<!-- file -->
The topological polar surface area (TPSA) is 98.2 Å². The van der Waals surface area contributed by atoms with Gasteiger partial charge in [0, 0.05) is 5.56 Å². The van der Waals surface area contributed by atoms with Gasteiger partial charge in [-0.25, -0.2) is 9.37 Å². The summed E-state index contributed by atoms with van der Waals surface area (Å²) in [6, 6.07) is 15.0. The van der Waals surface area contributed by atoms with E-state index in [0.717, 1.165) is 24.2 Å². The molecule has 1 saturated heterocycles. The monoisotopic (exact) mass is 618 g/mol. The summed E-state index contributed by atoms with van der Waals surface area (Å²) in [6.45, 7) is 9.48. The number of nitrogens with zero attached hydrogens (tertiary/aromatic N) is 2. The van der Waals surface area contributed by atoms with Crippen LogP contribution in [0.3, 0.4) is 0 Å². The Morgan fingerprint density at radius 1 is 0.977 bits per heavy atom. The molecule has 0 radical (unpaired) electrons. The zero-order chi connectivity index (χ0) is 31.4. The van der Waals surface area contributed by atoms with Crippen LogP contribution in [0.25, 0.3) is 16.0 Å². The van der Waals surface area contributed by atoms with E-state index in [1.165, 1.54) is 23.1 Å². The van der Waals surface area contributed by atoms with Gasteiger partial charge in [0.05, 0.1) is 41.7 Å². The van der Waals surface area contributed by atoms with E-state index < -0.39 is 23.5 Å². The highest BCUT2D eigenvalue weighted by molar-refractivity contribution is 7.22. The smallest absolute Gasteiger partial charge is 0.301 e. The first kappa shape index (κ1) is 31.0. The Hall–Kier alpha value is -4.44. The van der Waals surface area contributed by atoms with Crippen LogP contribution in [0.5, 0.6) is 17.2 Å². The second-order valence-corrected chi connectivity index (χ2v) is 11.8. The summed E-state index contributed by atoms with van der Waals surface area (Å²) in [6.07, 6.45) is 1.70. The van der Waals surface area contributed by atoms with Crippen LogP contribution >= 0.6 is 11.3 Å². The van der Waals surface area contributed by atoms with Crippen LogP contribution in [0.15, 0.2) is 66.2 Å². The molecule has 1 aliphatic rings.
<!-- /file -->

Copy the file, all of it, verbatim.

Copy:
The topological polar surface area (TPSA) is 98.2 Å². The van der Waals surface area contributed by atoms with Gasteiger partial charge in [0, 0.05) is 5.56 Å². The van der Waals surface area contributed by atoms with Gasteiger partial charge in [-0.25, -0.2) is 9.37 Å². The summed E-state index contributed by atoms with van der Waals surface area (Å²) in [6, 6.07) is 15.0. The van der Waals surface area contributed by atoms with E-state index in [0.717, 1.165) is 24.2 Å². The molecule has 1 saturated heterocycles. The monoisotopic (exact) mass is 618 g/mol. The summed E-state index contributed by atoms with van der Waals surface area (Å²) in [6.45, 7) is 9.48. The number of nitrogens with zero attached hydrogens (tertiary/aromatic N) is 2. The van der Waals surface area contributed by atoms with Crippen LogP contribution in [0.3, 0.4) is 0 Å². The Morgan fingerprint density at radius 1 is 0.977 bits per heavy atom. The molecule has 0 radical (unpaired) electrons. The zero-order chi connectivity index (χ0) is 31.4. The van der Waals surface area contributed by atoms with Crippen LogP contribution in [0.25, 0.3) is 16.0 Å². The van der Waals surface area contributed by atoms with E-state index in [1.165, 1.54) is 23.1 Å². The van der Waals surface area contributed by atoms with Gasteiger partial charge in [0.05, 0.1) is 41.7 Å². The van der Waals surface area contributed by atoms with E-state index < -0.39 is 23.5 Å². The highest BCUT2D eigenvalue weighted by molar-refractivity contribution is 7.22. The smallest absolute Gasteiger partial charge is 0.301 e. The first kappa shape index (κ1) is 31.0. The Hall–Kier alpha value is -4.44. The van der Waals surface area contributed by atoms with Crippen LogP contribution in [0.5, 0.6) is 17.2 Å². The second-order valence-corrected chi connectivity index (χ2v) is 11.8. The summed E-state index contributed by atoms with van der Waals surface area (Å²) in [6.07, 6.45) is 1.70. The van der Waals surface area contributed by atoms with Crippen LogP contribution >= 0.6 is 11.3 Å². The van der Waals surface area contributed by atoms with Crippen LogP contribution in [0.15, 0.2) is 66.2 Å². The molecule has 1 aliphatic rings.